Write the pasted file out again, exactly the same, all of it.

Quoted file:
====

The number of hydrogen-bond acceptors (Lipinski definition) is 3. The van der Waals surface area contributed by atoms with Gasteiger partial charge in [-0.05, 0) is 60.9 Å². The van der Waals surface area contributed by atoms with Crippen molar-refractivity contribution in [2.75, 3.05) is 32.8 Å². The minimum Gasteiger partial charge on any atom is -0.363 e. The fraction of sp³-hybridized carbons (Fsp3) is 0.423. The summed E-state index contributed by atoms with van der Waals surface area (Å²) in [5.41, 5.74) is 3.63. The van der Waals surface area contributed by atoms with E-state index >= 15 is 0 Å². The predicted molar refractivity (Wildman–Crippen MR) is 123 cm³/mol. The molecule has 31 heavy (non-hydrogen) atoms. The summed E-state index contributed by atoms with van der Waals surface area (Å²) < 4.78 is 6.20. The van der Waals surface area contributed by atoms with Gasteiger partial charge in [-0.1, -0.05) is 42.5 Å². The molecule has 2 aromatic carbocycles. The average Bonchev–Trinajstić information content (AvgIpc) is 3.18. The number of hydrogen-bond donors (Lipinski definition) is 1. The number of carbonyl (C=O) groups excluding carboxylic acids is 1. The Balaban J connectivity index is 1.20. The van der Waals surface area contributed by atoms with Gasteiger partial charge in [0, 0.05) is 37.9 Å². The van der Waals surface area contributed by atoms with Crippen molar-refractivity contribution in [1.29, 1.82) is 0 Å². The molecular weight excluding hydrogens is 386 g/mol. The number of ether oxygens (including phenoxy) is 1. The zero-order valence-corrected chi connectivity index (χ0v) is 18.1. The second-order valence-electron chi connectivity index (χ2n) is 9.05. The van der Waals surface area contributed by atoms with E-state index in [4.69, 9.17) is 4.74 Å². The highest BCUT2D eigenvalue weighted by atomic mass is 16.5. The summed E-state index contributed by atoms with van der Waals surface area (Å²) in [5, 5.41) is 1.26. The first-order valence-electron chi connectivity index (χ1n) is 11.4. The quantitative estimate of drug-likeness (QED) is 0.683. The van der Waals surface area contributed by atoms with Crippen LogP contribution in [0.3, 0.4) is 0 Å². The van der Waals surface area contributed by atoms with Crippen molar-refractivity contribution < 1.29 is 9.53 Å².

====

The number of hydrogen-bond acceptors (Lipinski definition) is 3. The van der Waals surface area contributed by atoms with Gasteiger partial charge in [-0.05, 0) is 60.9 Å². The van der Waals surface area contributed by atoms with Crippen molar-refractivity contribution in [2.75, 3.05) is 32.8 Å². The minimum Gasteiger partial charge on any atom is -0.363 e. The fraction of sp³-hybridized carbons (Fsp3) is 0.423. The summed E-state index contributed by atoms with van der Waals surface area (Å²) in [5.41, 5.74) is 3.63. The van der Waals surface area contributed by atoms with E-state index >= 15 is 0 Å². The predicted molar refractivity (Wildman–Crippen MR) is 123 cm³/mol. The molecule has 31 heavy (non-hydrogen) atoms. The summed E-state index contributed by atoms with van der Waals surface area (Å²) < 4.78 is 6.20. The van der Waals surface area contributed by atoms with Gasteiger partial charge in [-0.1, -0.05) is 42.5 Å². The molecule has 2 aromatic carbocycles. The average Bonchev–Trinajstić information content (AvgIpc) is 3.18. The number of hydrogen-bond donors (Lipinski definition) is 1. The number of carbonyl (C=O) groups excluding carboxylic acids is 1. The Balaban J connectivity index is 1.20. The van der Waals surface area contributed by atoms with Gasteiger partial charge in [0, 0.05) is 37.9 Å². The van der Waals surface area contributed by atoms with Crippen molar-refractivity contribution in [1.29, 1.82) is 0 Å². The molecular weight excluding hydrogens is 386 g/mol. The number of ether oxygens (including phenoxy) is 1. The zero-order valence-corrected chi connectivity index (χ0v) is 18.1. The second-order valence-electron chi connectivity index (χ2n) is 9.05. The van der Waals surface area contributed by atoms with E-state index in [4.69, 9.17) is 4.74 Å². The highest BCUT2D eigenvalue weighted by atomic mass is 16.5. The summed E-state index contributed by atoms with van der Waals surface area (Å²) in [5, 5.41) is 1.26. The first-order valence-electron chi connectivity index (χ1n) is 11.4. The quantitative estimate of drug-likeness (QED) is 0.683. The van der Waals surface area contributed by atoms with Crippen LogP contribution in [0.3, 0.4) is 0 Å². The van der Waals surface area contributed by atoms with Crippen molar-refractivity contribution < 1.29 is 9.53 Å².